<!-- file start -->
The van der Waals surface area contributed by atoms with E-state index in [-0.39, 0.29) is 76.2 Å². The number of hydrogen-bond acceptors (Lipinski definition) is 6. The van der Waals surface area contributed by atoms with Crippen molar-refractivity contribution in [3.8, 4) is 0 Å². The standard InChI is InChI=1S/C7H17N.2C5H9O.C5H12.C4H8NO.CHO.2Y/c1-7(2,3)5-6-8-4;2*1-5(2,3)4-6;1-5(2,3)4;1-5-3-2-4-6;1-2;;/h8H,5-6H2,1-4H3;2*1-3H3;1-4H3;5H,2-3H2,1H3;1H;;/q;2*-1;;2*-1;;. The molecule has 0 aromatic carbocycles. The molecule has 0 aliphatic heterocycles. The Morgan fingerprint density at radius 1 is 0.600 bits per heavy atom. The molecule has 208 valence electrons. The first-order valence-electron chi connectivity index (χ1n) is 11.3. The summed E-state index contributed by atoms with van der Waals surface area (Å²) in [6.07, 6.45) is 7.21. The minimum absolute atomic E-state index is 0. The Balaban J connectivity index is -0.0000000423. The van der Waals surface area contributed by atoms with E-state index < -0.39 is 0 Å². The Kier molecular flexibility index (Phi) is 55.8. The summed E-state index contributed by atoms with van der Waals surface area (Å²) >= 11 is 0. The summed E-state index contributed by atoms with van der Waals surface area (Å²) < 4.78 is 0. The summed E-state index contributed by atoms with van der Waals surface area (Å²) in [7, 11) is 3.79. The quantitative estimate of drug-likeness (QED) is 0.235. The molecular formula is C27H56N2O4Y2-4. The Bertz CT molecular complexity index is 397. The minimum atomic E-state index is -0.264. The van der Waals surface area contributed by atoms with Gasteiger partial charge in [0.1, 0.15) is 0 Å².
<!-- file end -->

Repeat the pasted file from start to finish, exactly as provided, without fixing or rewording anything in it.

The van der Waals surface area contributed by atoms with E-state index in [-0.39, 0.29) is 76.2 Å². The number of hydrogen-bond acceptors (Lipinski definition) is 6. The van der Waals surface area contributed by atoms with Crippen molar-refractivity contribution in [3.8, 4) is 0 Å². The standard InChI is InChI=1S/C7H17N.2C5H9O.C5H12.C4H8NO.CHO.2Y/c1-7(2,3)5-6-8-4;2*1-5(2,3)4-6;1-5(2,3)4;1-5-3-2-4-6;1-2;;/h8H,5-6H2,1-4H3;2*1-3H3;1-4H3;5H,2-3H2,1H3;1H;;/q;2*-1;;2*-1;;. The molecule has 0 aromatic carbocycles. The molecule has 0 aliphatic heterocycles. The Morgan fingerprint density at radius 1 is 0.600 bits per heavy atom. The molecule has 208 valence electrons. The first-order valence-electron chi connectivity index (χ1n) is 11.3. The summed E-state index contributed by atoms with van der Waals surface area (Å²) in [6.07, 6.45) is 7.21. The minimum absolute atomic E-state index is 0. The Balaban J connectivity index is -0.0000000423. The van der Waals surface area contributed by atoms with E-state index < -0.39 is 0 Å². The Kier molecular flexibility index (Phi) is 55.8. The summed E-state index contributed by atoms with van der Waals surface area (Å²) >= 11 is 0. The summed E-state index contributed by atoms with van der Waals surface area (Å²) < 4.78 is 0. The summed E-state index contributed by atoms with van der Waals surface area (Å²) in [7, 11) is 3.79. The quantitative estimate of drug-likeness (QED) is 0.235. The molecular formula is C27H56N2O4Y2-4. The Bertz CT molecular complexity index is 397. The minimum atomic E-state index is -0.264. The van der Waals surface area contributed by atoms with Gasteiger partial charge in [0.1, 0.15) is 0 Å².